1 February 2022

Googong Public School sod-turning celebration met with criticism from the opposition

| Max O'Driscoll
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Principal of Googong Public School Rebekah Lindsay (far left), Aunty Matilda (centre), NSW Education Minister Sarah Mitchell (middle right) and Nichole Overall (far right) at the Googong Public School sod-turning ceremony. Photo: Nichole Overall.

The first sod’s finally been turned on Googong Public School, but the long-delayed construction has been met with criticism from the opposition.

NSW Minister for Education Sarah Mitchell described the event as a “historic day for local families”.

“The rapidly growing Googong community deserves a great local school for their kids – and that’s what we’re delivering,” said Ms Mitchell.

“With construction of the school now underway, the community can be assured that students will be in the classrooms on day one, term one, 2023.

“I’m so excited to see our vision for this school come to life. It will be an absolute game-changer for local families who will be able to get a top-class education for their kids right here in Googong,” she said.

Once delivered, Googong Public School will include flexible learning spaces, a library, special programs rooms, a covered outdoor learning area, green space and administrative facilities to accommodate as many as 700 students.

The ceremony also introduced Googong Public School’s founding principal Rebekah Lindsay to the announcement.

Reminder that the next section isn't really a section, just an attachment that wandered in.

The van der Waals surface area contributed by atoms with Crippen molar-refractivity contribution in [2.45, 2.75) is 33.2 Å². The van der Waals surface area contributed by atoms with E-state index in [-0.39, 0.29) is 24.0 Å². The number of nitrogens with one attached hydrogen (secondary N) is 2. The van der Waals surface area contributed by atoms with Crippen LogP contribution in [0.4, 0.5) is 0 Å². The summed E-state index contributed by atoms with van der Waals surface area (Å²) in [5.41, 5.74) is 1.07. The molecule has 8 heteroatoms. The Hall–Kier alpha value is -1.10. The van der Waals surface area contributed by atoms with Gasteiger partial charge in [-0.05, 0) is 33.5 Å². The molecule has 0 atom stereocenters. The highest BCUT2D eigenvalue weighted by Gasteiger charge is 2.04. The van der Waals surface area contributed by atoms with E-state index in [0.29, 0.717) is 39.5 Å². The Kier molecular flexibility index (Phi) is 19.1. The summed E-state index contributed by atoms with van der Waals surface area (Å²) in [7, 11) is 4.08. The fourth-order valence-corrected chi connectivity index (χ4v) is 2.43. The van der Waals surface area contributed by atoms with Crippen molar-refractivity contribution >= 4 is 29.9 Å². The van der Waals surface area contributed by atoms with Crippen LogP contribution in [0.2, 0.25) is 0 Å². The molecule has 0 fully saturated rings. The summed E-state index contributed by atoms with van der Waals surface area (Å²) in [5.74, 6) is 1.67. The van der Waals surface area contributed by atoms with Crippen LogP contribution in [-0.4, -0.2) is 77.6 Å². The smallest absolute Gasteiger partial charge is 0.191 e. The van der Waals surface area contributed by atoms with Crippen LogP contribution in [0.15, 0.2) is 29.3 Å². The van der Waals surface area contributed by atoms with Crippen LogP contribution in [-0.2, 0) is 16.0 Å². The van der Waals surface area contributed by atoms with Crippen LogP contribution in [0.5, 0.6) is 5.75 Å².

Ms Lindsay is experienced in educational leadership, including recently as principal of Cooma Public School. Before that, she was assistant principal in Queanbeyan.

The site for the school, next to the Googong North Village Centre, was selected in August 2018. At that time, the hope was that construction would be completed by the end of 2020.

Labor candidate for Monaro Bryce Wilson said the delay had let down local families. He said parents who had planned to send their children to the school in Googong had been forced instead to enrol them in Queanbeyan schools.

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Googong has been promised this much-needed school for years now, and the government has failed to build it,” Mr Wilson said.

“It’s taken a by-election to get any progress. Enough photo ops. Just get on with it and build the school.”

Construction will occur between 7:00 am to 6:00 pm Monday to Friday and 1:00 pm to 4:00 pm on Saturdays. Individual concerns or feedback about the project and its construction process can be directed via email to schoolinfrastructure@det.nsw.edu.au or by calling 1300 482 651.

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Stephen Saunders10:53 am 01 Feb 22

It’s a disgrace that the church school only got a seven-year head start, a clear breach of national LibLab funding policy, that church schools come first. And second.

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